Our aim with the present study was to evaluate rank-order and mean-level cognitive functioning stability among first-episode psychosis (FEP) patients, measured using the Cambridge Neuropsychological Test Automated Battery (CANTAB), over a six month period. We also aimed to examine longitudinal measurement invariance and identify factors—such as age, gender, educational level, treatment and psychopathological change scores—potentially linked to cognitive change among patients. In addition, correlations between objectively measured and subjectively evaluated cognitive functioning were estimated. Neuropsychological assessments were administered to 85 patients after the initial stabilisation of their psychosis; 82 of the patients were retested. Subjectively perceived cognitive functioning was measured using a subscale derived from the Estonian version of the Subjective Well-Being Under Neuroleptic Scale (SWN-K-E). On average, executive functioning and processing speed improved significantly, while memory test scores decreased significantly, over time. Very high rank-order stability (r = 0.80 to 0.94, p lt; 0.001) was observed with all measured ability scores. Confirmatory factor analysis revealed the loadings of a single (broad ability) factor model were equal across both measurement occasions, but the lack of intercept invariance suggested that mean-level comparisons are more appropriately carried out at a subtest level. On average psychopathology scores and antipsychotics doses declined over time, with the latter also significantly correlating with better executive functioning. Gender was a significant moderator of some domains of cognitive performance, and decline tended to be somewhat more pronounced for women. The results also indicated the lack of any relationship between objective and subjective measurements of cognitive functioning.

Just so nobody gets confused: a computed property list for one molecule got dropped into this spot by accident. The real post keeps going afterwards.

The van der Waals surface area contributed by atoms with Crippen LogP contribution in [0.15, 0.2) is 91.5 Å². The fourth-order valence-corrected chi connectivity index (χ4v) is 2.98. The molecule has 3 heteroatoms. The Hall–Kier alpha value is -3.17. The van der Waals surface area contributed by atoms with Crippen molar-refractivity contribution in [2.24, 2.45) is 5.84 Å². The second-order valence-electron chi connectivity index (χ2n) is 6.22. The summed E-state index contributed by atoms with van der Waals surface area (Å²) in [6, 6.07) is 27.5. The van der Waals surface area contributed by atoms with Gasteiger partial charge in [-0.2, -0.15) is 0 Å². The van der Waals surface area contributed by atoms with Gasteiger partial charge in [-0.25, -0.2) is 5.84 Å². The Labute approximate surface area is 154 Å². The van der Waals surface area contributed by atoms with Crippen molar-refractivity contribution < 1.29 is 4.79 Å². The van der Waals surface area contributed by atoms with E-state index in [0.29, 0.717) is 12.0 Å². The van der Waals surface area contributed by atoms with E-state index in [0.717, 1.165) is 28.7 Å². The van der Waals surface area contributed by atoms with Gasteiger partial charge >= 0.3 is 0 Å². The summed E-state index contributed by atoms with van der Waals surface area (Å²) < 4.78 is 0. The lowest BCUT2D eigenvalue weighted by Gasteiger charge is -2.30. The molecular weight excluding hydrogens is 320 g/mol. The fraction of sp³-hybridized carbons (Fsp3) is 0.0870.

- Cognitive dysfunction, First-episode psychosis
- Measurement invariance